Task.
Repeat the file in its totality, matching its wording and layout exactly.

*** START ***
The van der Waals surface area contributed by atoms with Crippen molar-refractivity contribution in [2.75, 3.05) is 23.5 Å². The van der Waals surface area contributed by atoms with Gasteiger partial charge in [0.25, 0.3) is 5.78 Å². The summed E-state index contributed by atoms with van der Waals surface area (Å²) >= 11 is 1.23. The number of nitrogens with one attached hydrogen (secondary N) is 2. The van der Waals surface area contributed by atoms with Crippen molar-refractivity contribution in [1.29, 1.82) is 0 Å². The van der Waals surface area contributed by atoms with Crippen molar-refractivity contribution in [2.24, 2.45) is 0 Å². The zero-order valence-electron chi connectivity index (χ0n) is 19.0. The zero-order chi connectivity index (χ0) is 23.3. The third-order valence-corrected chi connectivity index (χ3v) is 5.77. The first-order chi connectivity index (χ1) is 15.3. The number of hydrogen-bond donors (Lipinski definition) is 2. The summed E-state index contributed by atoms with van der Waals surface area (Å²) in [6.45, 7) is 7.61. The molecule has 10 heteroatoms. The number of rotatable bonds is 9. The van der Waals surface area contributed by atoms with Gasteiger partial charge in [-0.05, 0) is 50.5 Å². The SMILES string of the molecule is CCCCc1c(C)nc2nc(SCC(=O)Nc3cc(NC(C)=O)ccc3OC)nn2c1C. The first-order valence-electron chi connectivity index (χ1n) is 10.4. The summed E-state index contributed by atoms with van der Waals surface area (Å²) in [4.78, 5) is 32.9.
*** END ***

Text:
The van der Waals surface area contributed by atoms with Crippen molar-refractivity contribution in [2.75, 3.05) is 23.5 Å². The van der Waals surface area contributed by atoms with Gasteiger partial charge in [0.25, 0.3) is 5.78 Å². The summed E-state index contributed by atoms with van der Waals surface area (Å²) >= 11 is 1.23. The number of nitrogens with one attached hydrogen (secondary N) is 2. The van der Waals surface area contributed by atoms with Crippen molar-refractivity contribution in [1.29, 1.82) is 0 Å². The van der Waals surface area contributed by atoms with Crippen molar-refractivity contribution in [2.24, 2.45) is 0 Å². The zero-order valence-electron chi connectivity index (χ0n) is 19.0. The zero-order chi connectivity index (χ0) is 23.3. The third-order valence-corrected chi connectivity index (χ3v) is 5.77. The first-order chi connectivity index (χ1) is 15.3. The number of hydrogen-bond donors (Lipinski definition) is 2. The summed E-state index contributed by atoms with van der Waals surface area (Å²) in [6.45, 7) is 7.61. The molecule has 10 heteroatoms. The number of rotatable bonds is 9. The van der Waals surface area contributed by atoms with Gasteiger partial charge in [-0.05, 0) is 50.5 Å². The SMILES string of the molecule is CCCCc1c(C)nc2nc(SCC(=O)Nc3cc(NC(C)=O)ccc3OC)nn2c1C. The first-order valence-electron chi connectivity index (χ1n) is 10.4. The summed E-state index contributed by atoms with van der Waals surface area (Å²) in [4.78, 5) is 32.9.